Focus Loops In Perspective

Yesterday, having gotten far too little sleep the night before, I decided it would be a good time to work on local file import for Gas Can, the publishing tool I've been working on. (And that you're reading this on, if all goes well.)

It didn't go as easily as I wanted it to. I thought that Flexmark would cooperate with me, and I ended up fighting hard with it. But in the process, I found myself in a great example of a spike — a long period of intense focus on a single clear problem, in a tight feedback loop.

In some ways, this was awesome and fun. I built tools to reload my test content and see the result (or failure) that I wanted to see, try out different solutions, and analyze the library I was grappling with.

And in other ways it was kind of a disaster. I was completely wrapped up in the work. From 5pm to 10:30pm, I kept rolling on the ice cream I ate in the afternoon and didn't eat a proper meal. I didn't get up from the computer or take a moment to think about anything except the problem — I spent the whole time in front of emacs: clicking on things, keying in C-c C-e over and over, and cursing deep inheritance hierarchies. (Maybe that last bit was time well spent, actually.)

So what's good and bad about this? Let's start with the good:

I solved it

I did solve the problem! This in spite of the fact that it was mired in a bunch of code that I didn't like, that I found to be overcomplex and obscure. Rage, rage, rage, but — it works.

Focus loops are a powerful tool. The solution isn't guaranteed to come, but if it can happen, it probably will.

I had fun

For better or worse, when I get into something like this the spirit of the work possesses me. I forget about eating, my personal life, work anxiety, and anything else that might be occupying spare cycles in my brain.

It's wonderful. Every moment spent not thinking about myself is bliss.

My work bore unexpected fruit

The bulldozer of a good focus loop will, for good or ill, crush everything in its path. If there's some obstacle between me and my objective, I'll find something that helps me get past it.

I was struggling to make an object with a huge inheritance hierarchy work my way. As a result, I built a pile of tools for investigating huge inheritance hierarchies. I didn't plan on building that, but I did and now I have it. Nifty.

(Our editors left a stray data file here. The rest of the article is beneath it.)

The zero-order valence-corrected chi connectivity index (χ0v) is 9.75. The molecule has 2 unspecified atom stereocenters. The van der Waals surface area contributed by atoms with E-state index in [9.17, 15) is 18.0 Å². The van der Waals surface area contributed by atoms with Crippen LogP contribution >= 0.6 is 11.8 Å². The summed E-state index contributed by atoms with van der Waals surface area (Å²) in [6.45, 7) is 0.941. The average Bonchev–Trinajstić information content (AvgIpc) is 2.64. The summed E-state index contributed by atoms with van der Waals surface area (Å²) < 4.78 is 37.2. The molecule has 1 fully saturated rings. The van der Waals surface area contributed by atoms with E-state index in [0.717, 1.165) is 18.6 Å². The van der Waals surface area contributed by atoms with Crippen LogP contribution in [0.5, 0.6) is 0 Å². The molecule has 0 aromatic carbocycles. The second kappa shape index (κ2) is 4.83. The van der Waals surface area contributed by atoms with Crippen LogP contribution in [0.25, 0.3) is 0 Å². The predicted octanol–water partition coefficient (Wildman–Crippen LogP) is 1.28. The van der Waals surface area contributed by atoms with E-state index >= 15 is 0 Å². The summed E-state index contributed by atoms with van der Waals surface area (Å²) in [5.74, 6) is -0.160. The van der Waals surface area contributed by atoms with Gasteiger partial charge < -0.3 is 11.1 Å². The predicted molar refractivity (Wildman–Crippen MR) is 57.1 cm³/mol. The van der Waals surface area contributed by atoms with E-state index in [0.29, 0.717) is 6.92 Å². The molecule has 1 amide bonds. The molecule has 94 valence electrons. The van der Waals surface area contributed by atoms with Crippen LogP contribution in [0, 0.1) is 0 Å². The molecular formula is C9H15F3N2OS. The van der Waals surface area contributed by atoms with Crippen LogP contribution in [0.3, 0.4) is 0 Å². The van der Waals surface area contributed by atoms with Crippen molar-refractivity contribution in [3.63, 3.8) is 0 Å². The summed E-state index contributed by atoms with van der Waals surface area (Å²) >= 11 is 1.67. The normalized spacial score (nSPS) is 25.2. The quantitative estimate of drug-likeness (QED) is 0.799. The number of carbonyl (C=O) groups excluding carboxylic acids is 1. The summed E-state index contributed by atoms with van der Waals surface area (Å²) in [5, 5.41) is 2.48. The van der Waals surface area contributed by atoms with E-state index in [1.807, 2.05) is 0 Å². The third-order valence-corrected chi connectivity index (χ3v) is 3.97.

It's not all good, though. What's bad:

I left a mess

Laser focusing on the problem is wonderful, but what about the organization of the code? What about blind alleys, things I tried that didn't work?

If I had thought about those things, I wouldn't have been able to lose myself in the tight feedback loop in the first place. That's why the loop works: the whole thought process can focus around one thing, discarding every other concern.

Those other concerns don't go away, though. When the goal is reached, I wake up with a little coding hangover: "What did I do today, anyway?"

I was inefficient

Focus changes the way one thinks, as does frustration. Lateral solutions superior to the tool at hand will not present themselves, and I do things the hard way.

Last night I spent a lot of time hammering away at my problem by applying a variety of other techniques I had previously used successfully, and by fuzzing the object by calling methods and seeing their results. I was so frustrated by the way they had chosen to architect their solution that I never bothered to dive into it. Now that I have the solution in hand, though, I can see that slowing down and understanding the library would have paid off more quickly than hacking away at it.


So what should I learn from this?

1. After focus time is done, reflect on it.

The core problem here is with the tight feedback loop: laser focus highlights one thing, and ignores everything else.

So when I have spent a long time in a tight feedback loop, next time I'll do some higher-level reflection. Odds are good that I won't remember everything I did in that focus time until I take some time to unpack that work.

Assuming that the goal of the loop was achieved, the most important questions to answer are these:

2. Consider the target of the focus loop before entering it.

Focus loops are powerful and fun, but they are a commitment. I'm going to dive in on one end, and come out on the other side with... something. Like Indiana Jones, I might finally get the Ark of the Covenant, but maybe not in the way I wanted.

Life is driven by such quests. But if life or a project is pulled along by a neverending chain of targets of opportunity, where will I end up? Certainty is not achievable, but participation is.

3. Have broader loops to fit the focus loops into.

Every evening I take some time to ask, "How am I feeling? How was my day today? What did I do?" And every morning when I sit down to work, I ask "What do I plan on doing today? What did I do yesterday?"

These are broader loops of reflection. For me, if they're not habits, they don't happen. I have to write them down, too, whether I read them or not.

I also know from experience that if I don't engage in these reflections, the tight loops will eat me alive. I won't eat, I'll neglect my friends and other personal relationships, and so on. And I'll never be able to address #2 effectively, either.

4. There is ALWAYS a broader loop.

Even if I'm plugged in to a standard corporate feedback cycle and am happy as a clam, the loop I'm in serves some other purpose. Someone built that loop to serve that purpose. Therefore, if I do not maintain my own independent loop of reflection, I will be utterly dependent on that purpose.

Oh, and one last thing: for heaven's sake, take it easy. These techniques shouldn't be a cudgel, but rather an inspiration. Take what you like from them, and leave the rest.